Singapore’s Central Bank body, Monetary Authority of Singapore (MAS), has revealed 15 finalists for the global CBDC contest. The contest was launched in July 2021 to discover the best solutions for a retail CBDC application, in conjunction with the World Bank, IMF, United Nations, and other global institutions.
Out of the 15 finalists, 3 of these are helping build out central bank digital currencies (CBDCs) for Ghana, Nigeria, and South Africa.
According to the country’s Chief Fintech Officer, Sopnendu Mohanty, the global CBDC challenge aims to discover and develop retail CBDC solutions that will benefit the global community.
Most of the finalists are big banks, tech organizations, many who are already working on CBDC projects across the world.
The size of applicants was 300, from over 50 countries, more than half which were from Asia.
The finalists will now go through an accelerator phase where they will have the opportunity to refine their solutions, ahead of presentations at the Singapore FIntech Festival where the best 3 will be selected.
Other than each project gaining $200,000 in prize money, finalists are also gaining access to the API exchange (APIX) which is a global sandbox for CBDC prototyping, formed by Monetary Authority of Singapore, World Bank’s International Finance Corporation, and ASEAN Bankers Association.
Some of the solutions already participating in the sandbox include:
CBDC sandbox by enterprise blockchain developer R3 in collaboration with Singapore-backed ASEAN Financial Innovation Network. The sandbox aims to support new payment rails that support CBDCs and multi-currency payment solutions using R3’s Corda enterprise blockchain
A CBDC testing patform by Mastercard for governments to evaluate use cases and test roll-out strategies for CBDCs by simulating a CBDC ecosystem
Partior, a wholesale blockchain-based payment network targeted for cross border transactions between Singapore’s largest bank DBS, JP Morgan Bank, and Singapore’s state-owned investment firm Temasek. This is intended to enable commercial banks to digitize deposits creating programmable money for cross border payments, trade transactions and foreign exchange settlement
Mojaloop Real Time Payments which has created a reference model for organizations looking to build interoperable payment platforms for residents in developing countries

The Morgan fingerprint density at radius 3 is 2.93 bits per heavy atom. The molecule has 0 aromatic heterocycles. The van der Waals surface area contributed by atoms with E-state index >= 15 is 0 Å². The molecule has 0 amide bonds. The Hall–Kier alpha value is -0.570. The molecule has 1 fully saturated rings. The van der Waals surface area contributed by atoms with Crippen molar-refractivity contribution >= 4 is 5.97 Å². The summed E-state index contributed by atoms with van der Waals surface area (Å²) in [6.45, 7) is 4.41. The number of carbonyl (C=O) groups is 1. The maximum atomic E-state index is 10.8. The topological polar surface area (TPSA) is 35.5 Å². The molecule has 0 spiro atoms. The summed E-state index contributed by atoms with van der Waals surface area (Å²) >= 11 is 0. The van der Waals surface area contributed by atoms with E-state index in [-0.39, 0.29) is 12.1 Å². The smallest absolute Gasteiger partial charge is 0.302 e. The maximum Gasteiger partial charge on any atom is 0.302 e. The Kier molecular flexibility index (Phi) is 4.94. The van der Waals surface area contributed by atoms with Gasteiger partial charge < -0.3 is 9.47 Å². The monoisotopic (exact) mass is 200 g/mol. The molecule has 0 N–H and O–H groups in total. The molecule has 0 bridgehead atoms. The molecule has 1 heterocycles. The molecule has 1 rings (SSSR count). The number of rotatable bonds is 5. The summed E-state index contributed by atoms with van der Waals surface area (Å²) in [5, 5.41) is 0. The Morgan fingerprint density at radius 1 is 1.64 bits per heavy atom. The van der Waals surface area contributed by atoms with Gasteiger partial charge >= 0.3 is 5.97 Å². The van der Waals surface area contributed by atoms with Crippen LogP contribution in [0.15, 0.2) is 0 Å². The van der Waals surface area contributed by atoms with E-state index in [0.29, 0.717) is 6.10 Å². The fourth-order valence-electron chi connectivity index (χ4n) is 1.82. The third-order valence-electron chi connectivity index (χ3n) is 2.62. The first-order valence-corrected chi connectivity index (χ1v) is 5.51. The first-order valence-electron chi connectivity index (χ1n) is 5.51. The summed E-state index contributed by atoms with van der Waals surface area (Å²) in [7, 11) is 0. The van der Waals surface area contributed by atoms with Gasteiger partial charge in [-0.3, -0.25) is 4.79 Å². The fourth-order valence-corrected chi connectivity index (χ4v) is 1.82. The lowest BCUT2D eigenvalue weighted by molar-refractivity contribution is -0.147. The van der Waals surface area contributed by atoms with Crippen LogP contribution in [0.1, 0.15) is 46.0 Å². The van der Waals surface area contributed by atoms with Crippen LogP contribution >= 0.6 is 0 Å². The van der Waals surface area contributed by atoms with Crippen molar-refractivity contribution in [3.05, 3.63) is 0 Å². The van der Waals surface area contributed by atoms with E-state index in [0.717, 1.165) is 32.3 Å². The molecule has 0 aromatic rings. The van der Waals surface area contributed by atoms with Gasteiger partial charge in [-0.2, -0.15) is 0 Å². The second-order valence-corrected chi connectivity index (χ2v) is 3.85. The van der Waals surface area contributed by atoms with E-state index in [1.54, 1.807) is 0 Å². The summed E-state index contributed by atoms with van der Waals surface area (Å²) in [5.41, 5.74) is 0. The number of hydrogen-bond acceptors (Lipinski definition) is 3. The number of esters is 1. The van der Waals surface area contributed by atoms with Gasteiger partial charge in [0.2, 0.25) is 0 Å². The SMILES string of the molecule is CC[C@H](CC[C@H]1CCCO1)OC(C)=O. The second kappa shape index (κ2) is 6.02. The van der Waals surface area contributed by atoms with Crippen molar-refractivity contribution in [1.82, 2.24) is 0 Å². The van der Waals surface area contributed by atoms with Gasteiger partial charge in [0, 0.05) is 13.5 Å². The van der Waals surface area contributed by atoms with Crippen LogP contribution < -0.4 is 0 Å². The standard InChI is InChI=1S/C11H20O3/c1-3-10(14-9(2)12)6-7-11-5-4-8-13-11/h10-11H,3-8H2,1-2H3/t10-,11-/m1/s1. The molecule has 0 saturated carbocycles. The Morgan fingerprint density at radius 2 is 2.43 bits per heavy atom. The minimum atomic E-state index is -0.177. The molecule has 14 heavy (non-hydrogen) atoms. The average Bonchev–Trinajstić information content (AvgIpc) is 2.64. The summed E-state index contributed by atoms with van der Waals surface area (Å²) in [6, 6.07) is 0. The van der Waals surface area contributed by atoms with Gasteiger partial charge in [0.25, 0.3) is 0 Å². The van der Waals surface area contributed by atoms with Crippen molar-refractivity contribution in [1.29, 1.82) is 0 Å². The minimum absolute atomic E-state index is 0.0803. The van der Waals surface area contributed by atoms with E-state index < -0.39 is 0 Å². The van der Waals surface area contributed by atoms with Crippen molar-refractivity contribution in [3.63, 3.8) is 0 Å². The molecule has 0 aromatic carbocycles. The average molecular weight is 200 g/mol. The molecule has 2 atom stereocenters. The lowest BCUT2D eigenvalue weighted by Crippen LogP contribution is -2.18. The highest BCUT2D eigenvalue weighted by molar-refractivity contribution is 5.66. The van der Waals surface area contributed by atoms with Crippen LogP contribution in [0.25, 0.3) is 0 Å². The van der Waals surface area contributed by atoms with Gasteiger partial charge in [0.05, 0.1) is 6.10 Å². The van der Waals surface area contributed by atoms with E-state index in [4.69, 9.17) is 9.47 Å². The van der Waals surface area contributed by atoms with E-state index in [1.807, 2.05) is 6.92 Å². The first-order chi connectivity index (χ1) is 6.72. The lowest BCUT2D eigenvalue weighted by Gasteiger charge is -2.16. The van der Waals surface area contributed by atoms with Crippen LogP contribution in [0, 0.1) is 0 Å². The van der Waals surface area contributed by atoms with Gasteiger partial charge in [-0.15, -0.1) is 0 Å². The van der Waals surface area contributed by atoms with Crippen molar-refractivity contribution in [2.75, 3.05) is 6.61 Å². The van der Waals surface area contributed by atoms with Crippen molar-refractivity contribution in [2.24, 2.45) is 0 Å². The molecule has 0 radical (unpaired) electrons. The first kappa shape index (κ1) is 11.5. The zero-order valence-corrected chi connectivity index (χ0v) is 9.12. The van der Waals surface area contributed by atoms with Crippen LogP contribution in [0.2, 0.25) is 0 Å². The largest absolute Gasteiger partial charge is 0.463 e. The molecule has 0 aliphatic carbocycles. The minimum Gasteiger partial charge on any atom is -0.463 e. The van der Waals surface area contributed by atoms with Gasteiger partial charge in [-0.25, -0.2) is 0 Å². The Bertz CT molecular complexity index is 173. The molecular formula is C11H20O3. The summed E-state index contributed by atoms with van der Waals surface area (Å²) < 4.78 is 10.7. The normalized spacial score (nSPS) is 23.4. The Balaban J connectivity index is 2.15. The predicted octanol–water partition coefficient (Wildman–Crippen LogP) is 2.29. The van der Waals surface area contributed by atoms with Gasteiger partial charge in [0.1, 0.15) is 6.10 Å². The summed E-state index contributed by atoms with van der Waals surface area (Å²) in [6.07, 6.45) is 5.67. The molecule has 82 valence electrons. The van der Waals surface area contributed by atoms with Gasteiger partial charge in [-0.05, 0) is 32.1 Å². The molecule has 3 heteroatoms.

The big banks among the finalists are working on various applications of digital ledger technology in the finacnial system. They include:
HSBC Singapore & Holdings
The tech companies who are finalists are
Bitt working on CBDCs in the Eastern Carribean, and the Nigerian e-Naira
Consensys in partnership with Visa working on the South African CBDC, Project Khokha
Giesecke + Devrent which is working on Filia, a token-based digital currency resembling cash in Ghana (e-Cedi) and Thailand
Soramitsu (in Cambodia)
cLabs which is an offshoot of the Celo blockchain, a mobile-focused blockhchain for emerging markets like Africa
Extolab which has developed a hardware wallet, a smartcard similar to a debit card with some additional buttons
Idemia, another smartcard company has also partnered with Consensys
A digital mobile wallet by Singapore’s IOG
Xfers a digital currency transfers service operating in South East Asia
France’s Criteo empowers secure and confidential blockchain transactions at scale
Although Singapore has not indicated that it will be launching a CBDC, the country’s monetary authority (MAS) has conducted multiple rounds of CBDC tests, and is currently working on a multi-CBDC solution that can aid banks to make wholesale cross border payments.
Besides, the country’s involvement in facilitating various CBDC and digital currency projects in Asia and across the world, is a showcase of its belief in digital currencies.